Saturday, June 14, 2014

June 13th in Baha'i History

1902 -  The Death of Thomas Breakwell

Thomas Breakwell breathed his last at seven p.m., on 13 June 1902, at No. 200, rue Faubourg Saint Denis. He was 30 years of age; he had been a Bahá'í for hardly one year. But from that moment on, he possessed all eternity to live and proclaim his Faith.

The mysterious nature of the unspoken communion between the lover and the Beloved can be seen in the way in which Yunis Khan learned of Thomas's death.

'I was accompanying the Master in the evening from the house where He received His visitors to His home by the seaside. All of a sudden He turned to me and said: 'Have you heard?' 'No, Master,' I replied, and He said: 'Breakwell has passed away. I am grieved, very grieved. I have revealed a prayer of visitation for him. It is very moving, so moving that twice I could not withhold my tears when I was writing it. You must translate it well, so that whoever reads it will weep.' I never knew who had given the Master the news of Breakwell's death. If anyone had written or cabled either in English or French, that communication would have passed through my hands. Two days later the prayer of visitation was given to me. It wrung one's heart, and I could not hold back my tears. I translated it into French, and later, with the help of Lua Getsinger, into English.[18]

(The Life of Thomas Breakwell p.43)

Grieve thou not over the ascension of my beloved Breakwell, for he hath risen unto a rose garden of splendours within the Abha Paradise, sheltered by the mercy of his mighty Lord, and he is crying at the top of his voice: 'O that my people could know how graciously my Lord hath forgiven me, and made me to be of those who have attained His Presence!'[1]
[1 cf. Qur'án 36:25 ]

O Breakwell, O my dear one!
Where now is thy fair face?
Where is thy fluent tongue?
Where thy clear brow?
Where thy bright comeliness?

O Breakwell, O my dear one!
Where is thy fire, blazing with God's love?
Where is thy rapture at His holy breaths?
Where are thy praises, lifted unto Him?
Where is thy rising up to serve His Cause?

O Breakwell, O my dear one!
Where are thy beauteous eyes?
Thy smiling lips?
The princely cheek?
The graceful form?

O Breakwell, O my dear one!
Thou hast quit this earthly world and risen upward
to the Kingdom, thou hast reached unto the grace of the invisible realm,
and offered thyself at
the threshold of its Lord.

O Breakwell, O my dear one!
Thou hast left the lamp
that was thy body here,
the glass that was thy human form,
thy earthy elements,
thy way of life below.

O Breakwell, O my dear one!
Thou hast lit a flame within the lamp of the Company on high,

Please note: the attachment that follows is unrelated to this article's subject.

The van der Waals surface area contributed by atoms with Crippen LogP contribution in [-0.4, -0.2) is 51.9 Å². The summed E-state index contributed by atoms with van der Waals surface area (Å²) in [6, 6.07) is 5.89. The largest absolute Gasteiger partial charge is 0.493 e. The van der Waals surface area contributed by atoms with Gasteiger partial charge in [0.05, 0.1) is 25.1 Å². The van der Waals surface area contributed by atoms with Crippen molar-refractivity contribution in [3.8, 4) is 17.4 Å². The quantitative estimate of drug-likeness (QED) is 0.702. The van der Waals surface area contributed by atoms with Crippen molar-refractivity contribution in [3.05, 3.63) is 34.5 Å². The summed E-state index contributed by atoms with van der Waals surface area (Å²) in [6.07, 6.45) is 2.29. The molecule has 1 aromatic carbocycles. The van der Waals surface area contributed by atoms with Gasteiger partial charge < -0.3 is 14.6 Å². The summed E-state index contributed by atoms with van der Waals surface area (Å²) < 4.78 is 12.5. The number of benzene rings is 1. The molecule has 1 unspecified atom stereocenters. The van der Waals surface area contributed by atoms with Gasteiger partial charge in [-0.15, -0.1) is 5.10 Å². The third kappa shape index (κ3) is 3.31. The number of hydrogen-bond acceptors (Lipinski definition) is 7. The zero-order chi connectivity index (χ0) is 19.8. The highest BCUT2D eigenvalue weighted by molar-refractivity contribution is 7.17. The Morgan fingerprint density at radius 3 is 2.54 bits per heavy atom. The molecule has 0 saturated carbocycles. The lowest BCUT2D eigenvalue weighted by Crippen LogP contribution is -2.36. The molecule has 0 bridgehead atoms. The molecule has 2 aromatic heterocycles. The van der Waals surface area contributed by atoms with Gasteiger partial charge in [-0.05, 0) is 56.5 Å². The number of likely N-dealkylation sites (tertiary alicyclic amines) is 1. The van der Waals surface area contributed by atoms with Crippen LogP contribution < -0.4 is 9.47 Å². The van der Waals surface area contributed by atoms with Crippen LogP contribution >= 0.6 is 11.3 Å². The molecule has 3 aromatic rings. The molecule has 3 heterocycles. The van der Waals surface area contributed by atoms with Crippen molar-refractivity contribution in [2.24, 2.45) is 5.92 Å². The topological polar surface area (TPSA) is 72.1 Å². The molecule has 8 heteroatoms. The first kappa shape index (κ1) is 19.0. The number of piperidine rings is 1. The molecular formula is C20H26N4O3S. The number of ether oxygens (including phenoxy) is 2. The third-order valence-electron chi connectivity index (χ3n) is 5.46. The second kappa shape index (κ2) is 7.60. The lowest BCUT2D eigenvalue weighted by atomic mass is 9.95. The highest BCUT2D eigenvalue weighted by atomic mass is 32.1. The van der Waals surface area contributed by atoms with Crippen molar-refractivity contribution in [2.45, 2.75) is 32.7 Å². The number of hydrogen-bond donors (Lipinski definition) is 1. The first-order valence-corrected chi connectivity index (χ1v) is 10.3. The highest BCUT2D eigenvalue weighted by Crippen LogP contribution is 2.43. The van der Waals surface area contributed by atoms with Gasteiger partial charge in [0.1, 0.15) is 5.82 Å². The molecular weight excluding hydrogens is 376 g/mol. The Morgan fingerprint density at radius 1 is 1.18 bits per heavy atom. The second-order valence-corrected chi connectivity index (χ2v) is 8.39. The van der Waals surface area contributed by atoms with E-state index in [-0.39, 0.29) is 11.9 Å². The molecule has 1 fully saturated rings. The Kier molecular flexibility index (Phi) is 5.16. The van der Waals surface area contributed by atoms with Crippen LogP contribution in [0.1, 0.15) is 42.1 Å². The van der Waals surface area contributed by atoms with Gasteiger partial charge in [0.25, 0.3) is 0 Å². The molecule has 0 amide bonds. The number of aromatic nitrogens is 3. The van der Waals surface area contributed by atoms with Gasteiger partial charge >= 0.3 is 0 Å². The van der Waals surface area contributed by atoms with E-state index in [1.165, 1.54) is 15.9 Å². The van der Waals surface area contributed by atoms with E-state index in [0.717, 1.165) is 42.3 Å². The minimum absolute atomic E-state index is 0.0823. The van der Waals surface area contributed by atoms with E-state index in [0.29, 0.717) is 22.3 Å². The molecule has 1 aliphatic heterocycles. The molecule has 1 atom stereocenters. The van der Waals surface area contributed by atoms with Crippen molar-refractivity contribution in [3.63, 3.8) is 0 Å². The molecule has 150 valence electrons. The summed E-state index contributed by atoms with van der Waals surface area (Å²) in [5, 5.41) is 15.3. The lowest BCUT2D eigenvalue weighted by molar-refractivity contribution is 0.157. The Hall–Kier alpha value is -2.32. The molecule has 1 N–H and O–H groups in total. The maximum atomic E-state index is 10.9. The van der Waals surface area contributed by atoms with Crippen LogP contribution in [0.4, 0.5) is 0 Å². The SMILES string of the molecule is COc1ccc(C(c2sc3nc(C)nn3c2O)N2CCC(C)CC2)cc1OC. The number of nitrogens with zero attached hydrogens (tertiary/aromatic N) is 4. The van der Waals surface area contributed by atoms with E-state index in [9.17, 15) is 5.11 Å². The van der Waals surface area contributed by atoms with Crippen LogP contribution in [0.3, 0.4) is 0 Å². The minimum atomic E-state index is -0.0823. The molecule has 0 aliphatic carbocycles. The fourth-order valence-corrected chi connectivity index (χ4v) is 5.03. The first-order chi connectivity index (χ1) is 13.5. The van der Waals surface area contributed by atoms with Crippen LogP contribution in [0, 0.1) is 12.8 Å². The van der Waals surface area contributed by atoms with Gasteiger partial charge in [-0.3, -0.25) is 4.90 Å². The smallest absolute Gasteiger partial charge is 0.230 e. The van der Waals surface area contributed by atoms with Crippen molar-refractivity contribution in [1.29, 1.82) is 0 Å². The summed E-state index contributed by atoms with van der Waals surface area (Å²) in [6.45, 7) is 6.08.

thou hast set foot in the Abha Paradise,
thou hast found a shelter in the shadow of the Blessed Tree,
thou hast attained His meeting in the haven of Heaven.

O Breakwell, O my dear one!
Thou art now a bird of Heaven,
thou hast quit thine earthly nest,
and soared away to a garden of holiness in the kingdom of thy Lord.
Thou hast risen to a station filled with light.

O Breakwell, O my dear one!
Thy song is even as birdsong now,
thou pourest forth verses as to the mercy of thy Lord;
of Him Who forgiveth ever,
thou wert a thankful servant,
wherefore hast thou entered into exceeding bliss.

O Breakwell, O my dear one!
Thy Lord hath verily singled thee out for His love,
and hath led thee into His precincts of holiness,
and made thee to enter the garden of those who are His close companions,
and hath blessed thee with beholding His beauty.

O Breakwell, O my dear one!
Thou hast won eternal life,
and the bounty that faileth never,
and a life to please thee well,
and plenteous grace.

O Breakwell, O my dear one!
Thou art become a star in the supernal sky,
and a lamp amid the angels of high Heaven;
a living spirit in the most exalted Kingdom,
throned in eternity.

O Breakwell, O my dear one!
I ask of God to draw thee ever closer,
hold thee everfaster;
to rejoice thy heart with nearness to His presence,
to fill thee with light and still more light,
to grant thee still more beauty,
and to bestow upon thee power and reat glory.

O Breakwell, O my dear one!
At all times do I call thee to mind.
I shall never forget thee.
I pray for thee by day, by night;
I see thee plain before me,
as if in open day.

O Breakwell, O my dear one!

(Abdu'l-Baha, Selections from the Writings of Abdu'l-Baha, p. 189)

1912 - Abdul-Baha in America

The Master gave two talks in the afternoon to the gatherings of the friends. The first was about the differences among the Bahá'ís. `Bahá'u'lláh', He said, `declared that should Bahá'ís dispute, even if it be regarding Bahá'u'lláh Himself, both are wrong. He has enjoined all to turn to the House of Justice. But prior to its being established, all matters should be referred to the Center of the Covenant whom all are commanded to obey.'
After a brief rest, the Master went to another meeting where He spoke on the distinguishing characteristics of the world of humanity. His introductory words were as follows:
I was tired and so I slept. While I was sleeping, I was conversing with you as though speaking at the top of my voice. Then through the effect of my own voice I awoke. As I awoke, one word was upon my lips -- the word imtíyáz (`distinction'). So I will speak to you upon that subject.  (Mahmud's Diary)

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